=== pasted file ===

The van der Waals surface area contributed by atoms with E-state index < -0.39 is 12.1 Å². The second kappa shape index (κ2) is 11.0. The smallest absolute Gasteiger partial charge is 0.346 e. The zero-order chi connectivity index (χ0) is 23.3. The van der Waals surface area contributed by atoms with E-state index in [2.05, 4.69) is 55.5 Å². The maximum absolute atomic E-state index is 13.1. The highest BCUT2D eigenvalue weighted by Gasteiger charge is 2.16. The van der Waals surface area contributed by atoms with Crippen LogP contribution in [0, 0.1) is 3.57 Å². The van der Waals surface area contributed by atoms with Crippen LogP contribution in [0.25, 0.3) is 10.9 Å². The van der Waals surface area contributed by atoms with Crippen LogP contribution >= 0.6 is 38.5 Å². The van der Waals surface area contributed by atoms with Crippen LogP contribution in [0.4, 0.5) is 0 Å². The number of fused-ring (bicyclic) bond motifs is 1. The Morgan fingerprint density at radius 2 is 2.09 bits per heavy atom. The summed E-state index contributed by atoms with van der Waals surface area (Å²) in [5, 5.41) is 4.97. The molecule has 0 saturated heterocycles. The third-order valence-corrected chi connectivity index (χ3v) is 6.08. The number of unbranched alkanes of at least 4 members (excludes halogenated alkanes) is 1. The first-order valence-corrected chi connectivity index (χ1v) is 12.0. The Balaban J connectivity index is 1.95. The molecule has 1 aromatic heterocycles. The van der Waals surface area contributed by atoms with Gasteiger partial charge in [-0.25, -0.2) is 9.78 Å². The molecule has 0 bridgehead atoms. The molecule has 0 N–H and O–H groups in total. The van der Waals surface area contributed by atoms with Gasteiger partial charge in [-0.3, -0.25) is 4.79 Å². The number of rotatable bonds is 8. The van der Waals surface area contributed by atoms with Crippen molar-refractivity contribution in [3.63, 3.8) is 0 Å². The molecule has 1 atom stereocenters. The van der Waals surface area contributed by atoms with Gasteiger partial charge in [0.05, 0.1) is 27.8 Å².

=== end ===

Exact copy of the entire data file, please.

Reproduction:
The van der Waals surface area contributed by atoms with E-state index < -0.39 is 12.1 Å². The second kappa shape index (κ2) is 11.0. The smallest absolute Gasteiger partial charge is 0.346 e. The zero-order chi connectivity index (χ0) is 23.3. The van der Waals surface area contributed by atoms with E-state index in [2.05, 4.69) is 55.5 Å². The maximum absolute atomic E-state index is 13.1. The highest BCUT2D eigenvalue weighted by Gasteiger charge is 2.16. The van der Waals surface area contributed by atoms with Crippen LogP contribution in [0, 0.1) is 3.57 Å². The van der Waals surface area contributed by atoms with Crippen LogP contribution in [0.25, 0.3) is 10.9 Å². The van der Waals surface area contributed by atoms with Crippen LogP contribution >= 0.6 is 38.5 Å². The van der Waals surface area contributed by atoms with Crippen LogP contribution in [0.4, 0.5) is 0 Å². The number of fused-ring (bicyclic) bond motifs is 1. The Morgan fingerprint density at radius 2 is 2.09 bits per heavy atom. The summed E-state index contributed by atoms with van der Waals surface area (Å²) in [5, 5.41) is 4.97. The molecule has 0 saturated heterocycles. The third-order valence-corrected chi connectivity index (χ3v) is 6.08. The number of unbranched alkanes of at least 4 members (excludes halogenated alkanes) is 1. The first-order valence-corrected chi connectivity index (χ1v) is 12.0. The Balaban J connectivity index is 1.95. The molecule has 1 aromatic heterocycles. The van der Waals surface area contributed by atoms with Gasteiger partial charge in [-0.25, -0.2) is 9.78 Å². The molecule has 0 bridgehead atoms. The molecule has 0 N–H and O–H groups in total. The van der Waals surface area contributed by atoms with Gasteiger partial charge in [-0.3, -0.25) is 4.79 Å². The number of rotatable bonds is 8. The van der Waals surface area contributed by atoms with Crippen molar-refractivity contribution in [3.63, 3.8) is 0 Å². The molecule has 1 atom stereocenters. The van der Waals surface area contributed by atoms with Gasteiger partial charge in [0.05, 0.1) is 27.8 Å².